4. Is this hearsay? If someone starts a sentence with “Well, I heard…” Stop them right there and ask, “Where did you hear that? Who said it? What is the source?” If there is no reliable source, or if it was found “on the internet” this information is likely not reliable…it is either an opinion or a lie…or maybe a partial truth. Regardless, it is important that you identify it for what it is before you consider believing it. Take for example my interaction described above. If I didn’t question that this person, we’ll call her Donna (you’re welcome, Karens of the world), knew what she was talking about, I might believe that the CDC actually said that masks aren’t helpful in slowing the spread of Covid. And then I would lament buying those cute masks on Etsy. But I fancy myself a critical thinker, so that’s not what happened. I generally feel like I’m up to date on most Covid information, but I went ahead and did my own research to investigate Donna’s statement. This little gem was posted two days ago verifying that the CDC recommends wearing masks because they do help stop the spread of Covid-19. Boom….TRUTH BOMB!
5. Is this founded in any sort of reality? If someone starts a statement with “I think….” well fabulous….good to know that you are thinking! But just because someone is “thinking” something, does not validate it as truthful or reliable information, or something you should use to support your decision to not wear a mask or take something seriously. Again, to reference my conversation with Donna, it would be amazing if Covid were similar to influenza in its morbidity and mortality. I can see how this line of thinking is very attractive to everyone who is tired of this pandemic…which is literally everyone in the world. But because we want it to be true, or because Donna on Facebook said she thinks it’s true does not mean that it is true. So let’s go back to some independent research. If you do a quick Google search for “CDC influenza mortality” it will lead you here. Scroll down and you can see mortality data from influenza for the past several years. Then you can go here and find the current mortality data from Covid-19. Then you can draw your own opinion about the death rates of influenza and Covid-19 and if they are…comparable. And if after looking at this data, you still think that they are comparable…then our next lesson will clearly need to be on elementary math…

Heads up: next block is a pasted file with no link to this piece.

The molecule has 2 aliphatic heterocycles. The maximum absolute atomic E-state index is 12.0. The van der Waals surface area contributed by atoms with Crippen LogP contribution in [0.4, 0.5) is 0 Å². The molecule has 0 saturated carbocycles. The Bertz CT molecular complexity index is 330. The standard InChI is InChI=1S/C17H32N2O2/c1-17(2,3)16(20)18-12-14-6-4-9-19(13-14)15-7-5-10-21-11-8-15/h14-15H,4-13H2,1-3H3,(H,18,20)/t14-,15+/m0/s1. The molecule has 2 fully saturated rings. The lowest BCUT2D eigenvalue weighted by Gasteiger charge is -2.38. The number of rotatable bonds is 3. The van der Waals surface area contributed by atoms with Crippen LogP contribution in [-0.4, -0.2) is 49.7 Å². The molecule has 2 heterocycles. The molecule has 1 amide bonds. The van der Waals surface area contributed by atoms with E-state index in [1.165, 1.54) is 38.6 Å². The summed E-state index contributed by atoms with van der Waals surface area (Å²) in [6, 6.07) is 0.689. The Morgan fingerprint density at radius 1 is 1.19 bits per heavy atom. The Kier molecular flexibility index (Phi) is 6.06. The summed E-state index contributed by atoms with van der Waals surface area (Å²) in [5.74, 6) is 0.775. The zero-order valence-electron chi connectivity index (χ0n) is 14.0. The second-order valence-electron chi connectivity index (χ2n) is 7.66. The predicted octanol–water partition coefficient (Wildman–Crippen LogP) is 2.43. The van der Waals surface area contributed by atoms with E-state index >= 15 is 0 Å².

6. Does it sound too terrifying to be true?
Nevermind….odds are good that it’s true. #2020
I hope this little exercise gave us all some tools for interpreting information and empowered us to use a higher standard when disseminating information.
Keep wearing your masks, keep your distance from others and be nice to people actually named Karen.